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Euglycemic diabetic ketoacidosis caused by canagliflozin: a case report

Abstract

Background

Diabetic ketoacidosis (DKA) is seen relatively frequently in the emergency department (ED). DKA is characterized by hyperglycemia, acidosis, and ketonemia, and sodium glucose transporter 2 inhibitors (SGLT2i) represent a new diabetes medication that has been associated with euglycemic DKA (eu-DKA).

Case presentation

A 71-year-old female who was being treated for type 2 diabetes with canagliflozin, metformin, and saxagliptin orally presented to the ED for evaluation of reduced oral intake, malaise, nausea, and abdominal pain. Although her blood glucose was not severely elevated (259 mg/dL), there was notable ketoacidosis (pH 6.89; CO2, 11.4 mmHg; HCO3, 1.9 mEq/L; base excess, − 31.3 mmol/L; 3-hydroxybutyric acid > 10,000 μmol/L) was observed. The uncontrolled acidosis improved following 3 days of continuous renal replacement therapy, but elevated urinary glucose continued for more than 10 days. Ringer’s lactated fluid supplementation was continued for management of polyurea and glucosuria. Urinary glucose turned negative on day 16, and there was improvement in the patient’s overall state; hence, she was discharged on day 18.

Conclusion

Although it is difficult to diagnose eu-DKA because of the absence of substantial blood glucose abnormalities in the ED, there is a need to consider eu-DKA when evaluating acidosis in a patient treated with SGLT2i. Moreover, even after discontinuing the SGLT2i, attention should be given to the possibility of continuing glucosuria. Regular measurements of urinary glucose should be obtained, and the patient should be monitored for dehydration.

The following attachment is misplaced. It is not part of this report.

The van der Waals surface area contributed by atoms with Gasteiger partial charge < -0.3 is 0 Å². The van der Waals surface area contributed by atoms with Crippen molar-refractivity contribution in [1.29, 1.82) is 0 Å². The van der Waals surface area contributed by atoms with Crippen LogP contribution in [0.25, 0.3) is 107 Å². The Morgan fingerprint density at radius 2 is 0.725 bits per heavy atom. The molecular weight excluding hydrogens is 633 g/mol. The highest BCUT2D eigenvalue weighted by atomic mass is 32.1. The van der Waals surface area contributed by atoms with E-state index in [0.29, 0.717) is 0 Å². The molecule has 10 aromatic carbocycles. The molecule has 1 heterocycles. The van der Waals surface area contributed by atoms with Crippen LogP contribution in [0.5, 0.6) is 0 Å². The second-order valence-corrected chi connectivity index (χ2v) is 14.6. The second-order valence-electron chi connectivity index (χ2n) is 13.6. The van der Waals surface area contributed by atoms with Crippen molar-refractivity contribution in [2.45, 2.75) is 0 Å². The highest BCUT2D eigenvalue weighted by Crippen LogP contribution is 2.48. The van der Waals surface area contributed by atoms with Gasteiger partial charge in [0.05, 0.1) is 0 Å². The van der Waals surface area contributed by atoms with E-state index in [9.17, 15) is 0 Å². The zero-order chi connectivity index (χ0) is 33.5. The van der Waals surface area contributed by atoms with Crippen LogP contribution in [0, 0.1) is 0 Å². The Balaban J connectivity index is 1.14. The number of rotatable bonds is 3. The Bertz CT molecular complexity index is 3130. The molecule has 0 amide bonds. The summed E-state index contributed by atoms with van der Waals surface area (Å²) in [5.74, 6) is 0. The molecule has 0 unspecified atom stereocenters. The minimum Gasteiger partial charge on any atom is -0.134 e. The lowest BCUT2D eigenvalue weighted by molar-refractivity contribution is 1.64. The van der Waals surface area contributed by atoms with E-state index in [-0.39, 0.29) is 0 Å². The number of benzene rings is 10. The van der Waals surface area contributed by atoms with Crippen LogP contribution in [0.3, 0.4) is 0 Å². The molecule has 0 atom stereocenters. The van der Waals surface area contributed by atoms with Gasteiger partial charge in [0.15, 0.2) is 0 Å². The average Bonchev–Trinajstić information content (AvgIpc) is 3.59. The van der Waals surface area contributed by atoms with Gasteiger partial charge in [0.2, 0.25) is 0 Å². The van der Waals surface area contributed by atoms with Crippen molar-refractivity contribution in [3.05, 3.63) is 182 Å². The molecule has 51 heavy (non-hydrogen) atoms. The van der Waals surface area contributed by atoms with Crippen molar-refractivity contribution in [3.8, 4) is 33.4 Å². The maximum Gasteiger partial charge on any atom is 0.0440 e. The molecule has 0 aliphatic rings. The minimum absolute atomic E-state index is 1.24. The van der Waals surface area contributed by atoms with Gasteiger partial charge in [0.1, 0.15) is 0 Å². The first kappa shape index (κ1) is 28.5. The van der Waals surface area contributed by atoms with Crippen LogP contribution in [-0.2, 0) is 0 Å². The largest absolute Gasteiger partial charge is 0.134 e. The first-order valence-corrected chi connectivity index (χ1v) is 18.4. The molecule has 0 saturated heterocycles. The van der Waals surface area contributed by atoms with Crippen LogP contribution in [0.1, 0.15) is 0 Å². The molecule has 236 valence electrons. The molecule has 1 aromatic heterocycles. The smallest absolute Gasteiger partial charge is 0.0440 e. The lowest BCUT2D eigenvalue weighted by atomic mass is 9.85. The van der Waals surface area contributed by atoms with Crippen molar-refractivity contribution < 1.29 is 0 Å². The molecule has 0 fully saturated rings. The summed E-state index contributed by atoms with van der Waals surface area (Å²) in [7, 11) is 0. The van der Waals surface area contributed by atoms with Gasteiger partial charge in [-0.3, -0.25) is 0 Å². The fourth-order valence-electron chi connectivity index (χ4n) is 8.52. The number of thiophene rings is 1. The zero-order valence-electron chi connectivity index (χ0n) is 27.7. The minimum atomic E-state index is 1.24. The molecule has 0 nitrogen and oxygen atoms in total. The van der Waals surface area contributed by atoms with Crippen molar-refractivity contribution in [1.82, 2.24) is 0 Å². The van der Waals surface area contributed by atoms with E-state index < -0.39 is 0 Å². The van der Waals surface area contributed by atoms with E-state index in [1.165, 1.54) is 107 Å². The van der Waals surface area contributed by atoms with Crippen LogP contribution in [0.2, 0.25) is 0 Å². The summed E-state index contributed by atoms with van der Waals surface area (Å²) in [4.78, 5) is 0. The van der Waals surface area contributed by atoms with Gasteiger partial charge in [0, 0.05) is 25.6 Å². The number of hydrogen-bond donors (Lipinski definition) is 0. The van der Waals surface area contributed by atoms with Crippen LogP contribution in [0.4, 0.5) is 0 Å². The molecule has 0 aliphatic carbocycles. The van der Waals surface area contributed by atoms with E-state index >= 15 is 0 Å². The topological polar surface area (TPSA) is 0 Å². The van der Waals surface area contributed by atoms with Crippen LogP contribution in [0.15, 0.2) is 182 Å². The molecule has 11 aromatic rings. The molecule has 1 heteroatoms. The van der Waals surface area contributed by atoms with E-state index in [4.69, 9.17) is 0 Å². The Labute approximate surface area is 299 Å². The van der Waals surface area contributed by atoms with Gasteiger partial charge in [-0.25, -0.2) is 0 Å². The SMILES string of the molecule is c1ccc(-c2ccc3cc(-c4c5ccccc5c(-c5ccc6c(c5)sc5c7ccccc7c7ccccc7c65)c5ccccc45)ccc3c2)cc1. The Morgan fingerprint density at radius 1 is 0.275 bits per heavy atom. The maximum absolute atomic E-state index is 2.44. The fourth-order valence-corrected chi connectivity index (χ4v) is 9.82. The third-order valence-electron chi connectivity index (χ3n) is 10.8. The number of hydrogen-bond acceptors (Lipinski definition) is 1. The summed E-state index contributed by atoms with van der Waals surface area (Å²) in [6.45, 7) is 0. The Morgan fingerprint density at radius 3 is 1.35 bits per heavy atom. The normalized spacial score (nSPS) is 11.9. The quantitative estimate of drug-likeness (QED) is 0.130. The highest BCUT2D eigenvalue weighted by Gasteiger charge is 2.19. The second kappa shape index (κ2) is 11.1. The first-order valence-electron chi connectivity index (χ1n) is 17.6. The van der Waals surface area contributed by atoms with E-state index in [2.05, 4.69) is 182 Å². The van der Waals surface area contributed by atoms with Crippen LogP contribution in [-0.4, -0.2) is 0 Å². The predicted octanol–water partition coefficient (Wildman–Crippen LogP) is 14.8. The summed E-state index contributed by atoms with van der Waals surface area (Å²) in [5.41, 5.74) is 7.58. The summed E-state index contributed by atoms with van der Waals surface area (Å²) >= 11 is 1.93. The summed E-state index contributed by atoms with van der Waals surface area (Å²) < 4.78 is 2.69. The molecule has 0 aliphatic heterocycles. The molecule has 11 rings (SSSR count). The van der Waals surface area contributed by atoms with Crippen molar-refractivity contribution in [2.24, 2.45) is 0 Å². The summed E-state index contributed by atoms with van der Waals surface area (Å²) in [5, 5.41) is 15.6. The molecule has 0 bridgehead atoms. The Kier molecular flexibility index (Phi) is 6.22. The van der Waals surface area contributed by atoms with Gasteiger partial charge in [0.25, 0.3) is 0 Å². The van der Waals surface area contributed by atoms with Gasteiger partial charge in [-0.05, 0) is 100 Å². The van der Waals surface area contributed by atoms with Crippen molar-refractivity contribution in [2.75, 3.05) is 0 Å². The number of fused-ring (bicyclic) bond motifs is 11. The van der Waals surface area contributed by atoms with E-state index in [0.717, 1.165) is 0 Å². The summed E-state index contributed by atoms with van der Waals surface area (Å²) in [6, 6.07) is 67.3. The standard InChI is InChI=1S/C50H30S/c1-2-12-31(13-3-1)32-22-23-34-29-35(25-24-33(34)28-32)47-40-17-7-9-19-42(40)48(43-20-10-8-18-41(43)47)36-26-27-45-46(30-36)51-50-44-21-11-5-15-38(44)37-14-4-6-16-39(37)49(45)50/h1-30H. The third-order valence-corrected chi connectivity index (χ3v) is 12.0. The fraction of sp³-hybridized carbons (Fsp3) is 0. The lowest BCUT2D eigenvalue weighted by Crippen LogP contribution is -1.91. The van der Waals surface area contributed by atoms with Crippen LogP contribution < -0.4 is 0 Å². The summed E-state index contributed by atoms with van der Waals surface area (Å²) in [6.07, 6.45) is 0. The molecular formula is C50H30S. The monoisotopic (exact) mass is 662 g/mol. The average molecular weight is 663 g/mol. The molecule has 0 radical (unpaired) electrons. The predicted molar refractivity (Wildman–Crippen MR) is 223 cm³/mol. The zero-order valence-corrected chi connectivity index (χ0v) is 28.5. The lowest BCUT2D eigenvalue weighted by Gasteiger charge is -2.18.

Background

Diabetes is a common disease, and the number of patients is increasing every year. In 2013, 382,000,000 people had diabetes in 219 countries and territories, and it is estimated that the number will rise to 592,000,000 people by 2035 [1]. Diabetic ketoacidosis (DKA) often accompanies diabetes and requires urgent care. DKA is generally defined by hyperglycemia (> 250 mg/dL), acidosis, and ketonemia [2] and is often suspected and diagnosed when notable hyperglycemia is observed. On the other hand, in 1973, Munro et al. proposed a new type of DKA that is not accompanied by hyperglycemia called euglycemic DKA (eu-DKA) [3]. eu-DKA is characterized by a mild increase in blood glucose; thus, DKA cannot be suspected on the basis of a markedly elevated glucose, which could result in delayed diagnosis and a delay in starting treatment [4]. Causes of eu-DKA include gestational diabetes, reduced calorie intake, excessive alcohol consumption, use of cocaine, pancreatitis, and chronic hepatitis [5]. In addition to these factors, there have recently been reports of sodium glucose transporter 2 inhibitors (SGLT2i)—used in the treatment of type 2 diabetes—as a cause [6]. Therefore, it is important for emergency providers to recognize this association. We present a case of eu-DKA in a diabetic patient being treated with SGLT2i who was monitored by blood ketone levels, daily urinary glucose, and urine volume measurements with a favorable outcome. The clinical data were obtained with the patient’s consent for scientific report publication.

Case presentation